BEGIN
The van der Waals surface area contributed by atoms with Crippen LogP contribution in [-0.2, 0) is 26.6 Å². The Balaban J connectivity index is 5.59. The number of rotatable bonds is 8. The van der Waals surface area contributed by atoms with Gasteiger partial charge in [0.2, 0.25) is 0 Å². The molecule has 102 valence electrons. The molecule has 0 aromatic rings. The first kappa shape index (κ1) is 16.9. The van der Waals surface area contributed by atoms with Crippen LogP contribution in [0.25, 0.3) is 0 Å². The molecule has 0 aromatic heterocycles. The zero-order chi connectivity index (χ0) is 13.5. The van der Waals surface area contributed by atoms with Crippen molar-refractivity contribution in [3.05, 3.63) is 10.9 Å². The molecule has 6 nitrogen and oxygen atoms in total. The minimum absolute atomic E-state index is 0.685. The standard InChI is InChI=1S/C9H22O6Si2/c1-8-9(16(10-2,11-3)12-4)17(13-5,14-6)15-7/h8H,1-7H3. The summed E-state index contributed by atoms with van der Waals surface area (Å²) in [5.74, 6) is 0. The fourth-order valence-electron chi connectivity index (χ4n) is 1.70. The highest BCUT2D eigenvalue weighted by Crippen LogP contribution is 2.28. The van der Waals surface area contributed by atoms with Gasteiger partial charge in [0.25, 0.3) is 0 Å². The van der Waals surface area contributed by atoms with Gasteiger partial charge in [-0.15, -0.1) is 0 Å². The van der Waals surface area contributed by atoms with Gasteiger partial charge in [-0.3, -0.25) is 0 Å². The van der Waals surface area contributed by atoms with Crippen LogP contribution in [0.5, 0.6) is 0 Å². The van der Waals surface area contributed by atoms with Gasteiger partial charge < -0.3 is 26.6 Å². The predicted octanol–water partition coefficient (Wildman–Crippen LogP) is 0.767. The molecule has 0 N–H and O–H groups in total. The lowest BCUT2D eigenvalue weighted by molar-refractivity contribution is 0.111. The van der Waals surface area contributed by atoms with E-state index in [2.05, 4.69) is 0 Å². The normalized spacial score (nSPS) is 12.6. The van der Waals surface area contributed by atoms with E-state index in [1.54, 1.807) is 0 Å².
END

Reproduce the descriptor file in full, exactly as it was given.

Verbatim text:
The van der Waals surface area contributed by atoms with Crippen LogP contribution in [-0.2, 0) is 26.6 Å². The Balaban J connectivity index is 5.59. The number of rotatable bonds is 8. The van der Waals surface area contributed by atoms with Gasteiger partial charge in [0.2, 0.25) is 0 Å². The molecule has 102 valence electrons. The molecule has 0 aromatic rings. The first kappa shape index (κ1) is 16.9. The van der Waals surface area contributed by atoms with Crippen LogP contribution in [0.25, 0.3) is 0 Å². The molecule has 0 aromatic heterocycles. The zero-order chi connectivity index (χ0) is 13.5. The van der Waals surface area contributed by atoms with Crippen molar-refractivity contribution in [3.05, 3.63) is 10.9 Å². The molecule has 6 nitrogen and oxygen atoms in total. The minimum absolute atomic E-state index is 0.685. The standard InChI is InChI=1S/C9H22O6Si2/c1-8-9(16(10-2,11-3)12-4)17(13-5,14-6)15-7/h8H,1-7H3. The summed E-state index contributed by atoms with van der Waals surface area (Å²) in [5.74, 6) is 0. The fourth-order valence-electron chi connectivity index (χ4n) is 1.70. The highest BCUT2D eigenvalue weighted by Crippen LogP contribution is 2.28. The van der Waals surface area contributed by atoms with Gasteiger partial charge in [0.25, 0.3) is 0 Å². The van der Waals surface area contributed by atoms with Gasteiger partial charge in [-0.15, -0.1) is 0 Å². The van der Waals surface area contributed by atoms with Gasteiger partial charge in [-0.3, -0.25) is 0 Å². The van der Waals surface area contributed by atoms with Crippen LogP contribution in [0.5, 0.6) is 0 Å². The van der Waals surface area contributed by atoms with Gasteiger partial charge < -0.3 is 26.6 Å². The predicted octanol–water partition coefficient (Wildman–Crippen LogP) is 0.767. The molecule has 0 N–H and O–H groups in total. The lowest BCUT2D eigenvalue weighted by molar-refractivity contribution is 0.111. The van der Waals surface area contributed by atoms with E-state index in [2.05, 4.69) is 0 Å². The normalized spacial score (nSPS) is 12.6. The van der Waals surface area contributed by atoms with E-state index in [1.54, 1.807) is 0 Å².